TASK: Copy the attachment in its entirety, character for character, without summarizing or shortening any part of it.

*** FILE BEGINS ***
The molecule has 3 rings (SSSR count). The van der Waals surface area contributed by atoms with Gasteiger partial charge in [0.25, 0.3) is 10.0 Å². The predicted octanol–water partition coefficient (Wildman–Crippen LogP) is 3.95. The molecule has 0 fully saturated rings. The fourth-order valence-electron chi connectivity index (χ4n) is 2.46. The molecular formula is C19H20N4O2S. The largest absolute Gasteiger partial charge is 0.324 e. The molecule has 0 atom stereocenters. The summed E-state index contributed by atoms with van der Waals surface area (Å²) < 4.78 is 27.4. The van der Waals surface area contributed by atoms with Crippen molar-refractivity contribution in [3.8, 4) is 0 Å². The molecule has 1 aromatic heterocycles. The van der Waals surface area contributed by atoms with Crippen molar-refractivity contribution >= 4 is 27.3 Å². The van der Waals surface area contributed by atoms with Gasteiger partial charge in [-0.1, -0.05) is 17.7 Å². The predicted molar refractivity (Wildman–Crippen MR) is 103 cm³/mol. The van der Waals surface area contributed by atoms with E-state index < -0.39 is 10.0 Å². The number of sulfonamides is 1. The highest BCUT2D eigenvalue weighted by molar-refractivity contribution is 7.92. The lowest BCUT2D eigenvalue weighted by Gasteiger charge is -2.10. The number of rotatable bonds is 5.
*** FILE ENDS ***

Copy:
The molecule has 3 rings (SSSR count). The van der Waals surface area contributed by atoms with Gasteiger partial charge in [0.25, 0.3) is 10.0 Å². The predicted octanol–water partition coefficient (Wildman–Crippen LogP) is 3.95. The molecule has 0 fully saturated rings. The fourth-order valence-electron chi connectivity index (χ4n) is 2.46. The molecular formula is C19H20N4O2S. The largest absolute Gasteiger partial charge is 0.324 e. The molecule has 0 atom stereocenters. The summed E-state index contributed by atoms with van der Waals surface area (Å²) < 4.78 is 27.4. The van der Waals surface area contributed by atoms with Crippen molar-refractivity contribution in [3.8, 4) is 0 Å². The molecule has 1 aromatic heterocycles. The van der Waals surface area contributed by atoms with Crippen molar-refractivity contribution >= 4 is 27.3 Å². The van der Waals surface area contributed by atoms with Gasteiger partial charge in [-0.1, -0.05) is 17.7 Å². The predicted molar refractivity (Wildman–Crippen MR) is 103 cm³/mol. The van der Waals surface area contributed by atoms with E-state index < -0.39 is 10.0 Å². The number of sulfonamides is 1. The highest BCUT2D eigenvalue weighted by molar-refractivity contribution is 7.92. The lowest BCUT2D eigenvalue weighted by Gasteiger charge is -2.10. The number of rotatable bonds is 5.